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Interviewees: Francesca Fang-Liao,University of Tennessee School of Medicine and Huaxi Xu, Burnham Institute for Medical Research and Gregory Brewer, Southern Illinois University School of Medicine
Besides well-known complications like nerve damage, people with type 2 diabetes also have twice the normal risk of Alzheimer’s disease. In fact, some researchers even describe Alzheimer’s as a "type 3" diabetes.
So Alzheimer’s researchers at San Diego’s Burnham Institute for Medical Research tested the effects of diabetes treatments on brain cells. They found that metformin, a drug commonly-prescribed to diabetics and prediabetics (those at risk of becoming diabetic), can more than double the production of amyloid-beta, or a-beta, the protein that forms toxic brain plaques in Alzheimer’s.
Francesca Fang-Liao, Huaxi Xu and their team saw this increase in a-beta after treating brain cells in the lab with metformin. However, the effect was reversed when they added insulin. As they wrote in the Proceedings of the National Academy of Sciences, they also confirmed both findings in the brains of mice given metformin, or metformin plus insulin.
"Based on the chemical structure of metformin, it doesn’t look to be able to cross the blood brain barrier," says Liao, who is now at the University of Tennessee School of Medicine. "However… when we gave metformin in the drinking water [of mice] we found that after one or two days it reached to the brain, accumulating there in significant concentrations.
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"We found that (for the metformin-only mice) the a-beta level had been greatly increased in the brain, particularly in both the cortical area and the hippocampal area. Those are the regions that are mostly affected in the Alzheimer’s disease patient," she explains.
"We believe that this work has probably significant implications in the current medication prescribed to the diabetic patient," says Liao.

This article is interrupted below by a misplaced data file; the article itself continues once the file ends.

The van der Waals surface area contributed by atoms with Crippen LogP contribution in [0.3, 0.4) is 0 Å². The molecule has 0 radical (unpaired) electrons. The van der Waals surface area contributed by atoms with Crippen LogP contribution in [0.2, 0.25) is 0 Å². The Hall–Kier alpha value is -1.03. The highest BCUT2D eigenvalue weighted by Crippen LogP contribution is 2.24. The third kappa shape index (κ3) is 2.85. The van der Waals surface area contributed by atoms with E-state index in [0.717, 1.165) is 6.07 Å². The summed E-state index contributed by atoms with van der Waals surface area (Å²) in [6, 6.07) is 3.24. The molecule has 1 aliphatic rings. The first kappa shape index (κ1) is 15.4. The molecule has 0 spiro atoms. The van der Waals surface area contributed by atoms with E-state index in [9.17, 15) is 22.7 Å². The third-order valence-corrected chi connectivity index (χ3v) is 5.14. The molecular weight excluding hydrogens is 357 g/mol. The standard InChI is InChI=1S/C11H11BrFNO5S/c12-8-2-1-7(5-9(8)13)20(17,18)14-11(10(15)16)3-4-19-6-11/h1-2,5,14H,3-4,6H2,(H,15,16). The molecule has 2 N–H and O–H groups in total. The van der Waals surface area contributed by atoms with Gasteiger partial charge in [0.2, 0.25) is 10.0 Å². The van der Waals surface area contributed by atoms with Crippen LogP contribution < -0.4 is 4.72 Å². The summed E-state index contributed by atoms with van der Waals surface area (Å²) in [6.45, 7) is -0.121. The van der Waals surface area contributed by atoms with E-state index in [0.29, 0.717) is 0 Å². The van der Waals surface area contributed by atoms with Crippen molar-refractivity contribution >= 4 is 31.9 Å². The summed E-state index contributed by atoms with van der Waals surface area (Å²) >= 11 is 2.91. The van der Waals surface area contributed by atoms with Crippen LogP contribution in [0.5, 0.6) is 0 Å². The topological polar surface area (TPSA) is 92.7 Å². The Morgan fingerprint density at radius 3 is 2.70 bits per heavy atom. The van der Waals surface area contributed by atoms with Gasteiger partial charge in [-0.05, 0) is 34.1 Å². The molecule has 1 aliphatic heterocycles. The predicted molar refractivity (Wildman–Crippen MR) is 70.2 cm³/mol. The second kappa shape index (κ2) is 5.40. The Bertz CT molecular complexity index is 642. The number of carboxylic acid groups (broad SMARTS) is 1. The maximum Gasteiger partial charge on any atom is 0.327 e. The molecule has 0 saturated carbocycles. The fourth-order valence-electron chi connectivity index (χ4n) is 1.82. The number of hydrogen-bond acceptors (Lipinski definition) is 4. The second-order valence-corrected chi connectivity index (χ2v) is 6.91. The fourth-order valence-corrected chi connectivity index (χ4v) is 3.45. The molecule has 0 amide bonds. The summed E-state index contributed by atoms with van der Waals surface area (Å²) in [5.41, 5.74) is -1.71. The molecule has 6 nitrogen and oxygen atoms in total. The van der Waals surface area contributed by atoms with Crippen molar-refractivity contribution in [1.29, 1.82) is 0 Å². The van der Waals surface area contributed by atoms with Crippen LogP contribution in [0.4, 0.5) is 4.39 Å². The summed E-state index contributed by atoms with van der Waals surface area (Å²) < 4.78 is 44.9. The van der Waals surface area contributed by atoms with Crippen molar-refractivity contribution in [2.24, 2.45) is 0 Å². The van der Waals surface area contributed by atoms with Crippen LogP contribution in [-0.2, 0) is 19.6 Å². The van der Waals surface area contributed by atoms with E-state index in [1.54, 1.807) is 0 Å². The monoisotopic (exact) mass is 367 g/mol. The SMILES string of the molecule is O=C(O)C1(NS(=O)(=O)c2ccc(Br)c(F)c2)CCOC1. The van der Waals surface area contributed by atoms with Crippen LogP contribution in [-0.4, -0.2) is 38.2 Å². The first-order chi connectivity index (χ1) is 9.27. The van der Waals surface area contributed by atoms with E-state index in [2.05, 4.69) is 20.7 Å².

Adds Xu, "If you are a patient with diabetes, you already have a higher chances of getting Alzheimer’s disease than normal people. If you take metformin alone, you further increase the chance of getting Alzheimer’s disease."
But other Alzheimer’s experts are more cautious. Southern Illinois University School of Medicine’s Gregory Brewer says the study is "intriguing and raises a red flag of caution about metformin. But on the other hand, the missing link in the paper is the fact that their studies did not show any problems or measure any problems with memory."
Brewer, who holds an endowed Chair in Alzheimer’s disease research, points out that a-beta is produced in very tiny amounts in our cells throughout our lifetime, and that some researchers think small amounts of a-beta may actually be required for learning and memory.
"What we don’t know is whether those levels were toxic to the brain cells that they were studying," Brewer says. He says that if further research does reveal memory problems in mice that get metformin alone, it’s good news that combination therapy appears to be a solution.
But in the meantime, "the complications from diabetes are more severe than from Alzheimer’s disease… if you don’t treat the diabetes, you’ll die much sooner." Brewer adds that a healthy diet and exercise are known to be beneficial in both diabetes and Alzheimer’s disease.
Liao and Xu say they are now working on behavioral and memory testing in the mice, but point out that other research is already hinting that insulin may reduce diabetics’ risk of Alzheimer’s.
They point to a human study published in December 2008 in which researchers led by Michal Beeri at Mount Sinai School of Medicine compared brain autopsy findings of diabetic patients against the patients’ treatment records.
"They found that the patients’ brain from the single therapy has shown much more dramatic Alzheimer’s disease pathology than the patient that had taken combination drugs," explains Liao. "So that’s kind of supporting our observation. However, they haven’t collected enough patients which have been taking metformin specifically… as a single agent."
Liao says collecting and comparing that information in large numbers of patients would take major effort and funding, and hopes one of the outcomes of their work will be to call attention to the need for such a study.
Liao says that thanks to previous research by Xu and others, more doctors are already prescribing insulin along with metformin for treating diabetes.
"Indeed, in the clinical setting, insulin has been brought into the treatment more and more frequently nowadays, even in the prediabetic setting, in addition to metformin," she says. "I would say that would be a good trend."
The researchers agree with Brewer that a-beta itself remains a subject of controversy among Alzheimer’s researchers.
"Whether the human body or human cell needs a certain level of a-beta protein for normal function is still under great debate in the Alzheimer’s field," says Xu. But, he says, researchers in the field do agree that "over-production of this a-beta protein, by any abnormal process associated with genetic reasons or environmental factors, is bad for the human being."
This research was published in the Proceedings of the National Academy of Sciences early online edition the week of February 23, 2009, and was funded by the National Institutes of Health and the Alzheimer’s Association.
Elsewhere on the Web:
"Alzheimer’s Gene Slows Brain’s Ability to Export Toxic Protein" from the University of Rochester